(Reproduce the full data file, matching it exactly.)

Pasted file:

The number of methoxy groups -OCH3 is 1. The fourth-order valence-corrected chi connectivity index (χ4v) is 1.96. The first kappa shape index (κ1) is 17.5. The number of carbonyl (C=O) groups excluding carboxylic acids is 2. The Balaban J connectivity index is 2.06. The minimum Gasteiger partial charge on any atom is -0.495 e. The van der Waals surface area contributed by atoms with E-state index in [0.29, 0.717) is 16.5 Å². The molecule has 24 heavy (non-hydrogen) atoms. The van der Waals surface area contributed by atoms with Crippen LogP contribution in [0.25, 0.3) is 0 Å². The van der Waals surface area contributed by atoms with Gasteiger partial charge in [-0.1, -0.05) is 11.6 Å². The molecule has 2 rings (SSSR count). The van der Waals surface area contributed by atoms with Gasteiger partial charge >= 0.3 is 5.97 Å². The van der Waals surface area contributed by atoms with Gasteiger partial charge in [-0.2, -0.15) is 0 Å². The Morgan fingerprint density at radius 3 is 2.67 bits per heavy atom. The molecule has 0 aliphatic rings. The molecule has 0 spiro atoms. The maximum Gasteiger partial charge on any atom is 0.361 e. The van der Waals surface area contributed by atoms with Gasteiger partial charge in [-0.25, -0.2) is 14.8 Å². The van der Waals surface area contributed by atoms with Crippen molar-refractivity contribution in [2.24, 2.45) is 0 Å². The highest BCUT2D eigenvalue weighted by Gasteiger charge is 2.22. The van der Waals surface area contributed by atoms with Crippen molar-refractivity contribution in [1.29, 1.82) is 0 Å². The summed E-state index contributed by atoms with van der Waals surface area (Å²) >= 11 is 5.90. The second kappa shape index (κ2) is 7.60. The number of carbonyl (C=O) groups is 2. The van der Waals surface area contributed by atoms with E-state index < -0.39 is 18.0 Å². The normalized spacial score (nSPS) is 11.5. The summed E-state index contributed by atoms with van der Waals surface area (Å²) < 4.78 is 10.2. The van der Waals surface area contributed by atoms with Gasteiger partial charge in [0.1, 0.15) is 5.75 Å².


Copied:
The number of methoxy groups -OCH3 is 1. The fourth-order valence-corrected chi connectivity index (χ4v) is 1.96. The first kappa shape index (κ1) is 17.5. The number of carbonyl (C=O) groups excluding carboxylic acids is 2. The Balaban J connectivity index is 2.06. The minimum Gasteiger partial charge on any atom is -0.495 e. The van der Waals surface area contributed by atoms with E-state index in [0.29, 0.717) is 16.5 Å². The molecule has 24 heavy (non-hydrogen) atoms. The van der Waals surface area contributed by atoms with Crippen LogP contribution in [0.25, 0.3) is 0 Å². The van der Waals surface area contributed by atoms with Gasteiger partial charge in [-0.1, -0.05) is 11.6 Å². The molecule has 2 rings (SSSR count). The van der Waals surface area contributed by atoms with Gasteiger partial charge >= 0.3 is 5.97 Å². The van der Waals surface area contributed by atoms with Gasteiger partial charge in [-0.2, -0.15) is 0 Å². The Morgan fingerprint density at radius 3 is 2.67 bits per heavy atom. The molecule has 0 aliphatic rings. The molecule has 0 spiro atoms. The maximum Gasteiger partial charge on any atom is 0.361 e. The van der Waals surface area contributed by atoms with Gasteiger partial charge in [-0.25, -0.2) is 14.8 Å². The van der Waals surface area contributed by atoms with Crippen molar-refractivity contribution in [2.24, 2.45) is 0 Å². The highest BCUT2D eigenvalue weighted by Gasteiger charge is 2.22. The van der Waals surface area contributed by atoms with Crippen molar-refractivity contribution in [1.29, 1.82) is 0 Å². The summed E-state index contributed by atoms with van der Waals surface area (Å²) >= 11 is 5.90. The second kappa shape index (κ2) is 7.60. The number of carbonyl (C=O) groups is 2. The van der Waals surface area contributed by atoms with E-state index < -0.39 is 18.0 Å². The normalized spacial score (nSPS) is 11.5. The summed E-state index contributed by atoms with van der Waals surface area (Å²) < 4.78 is 10.2. The van der Waals surface area contributed by atoms with Gasteiger partial charge in [0.1, 0.15) is 5.75 Å².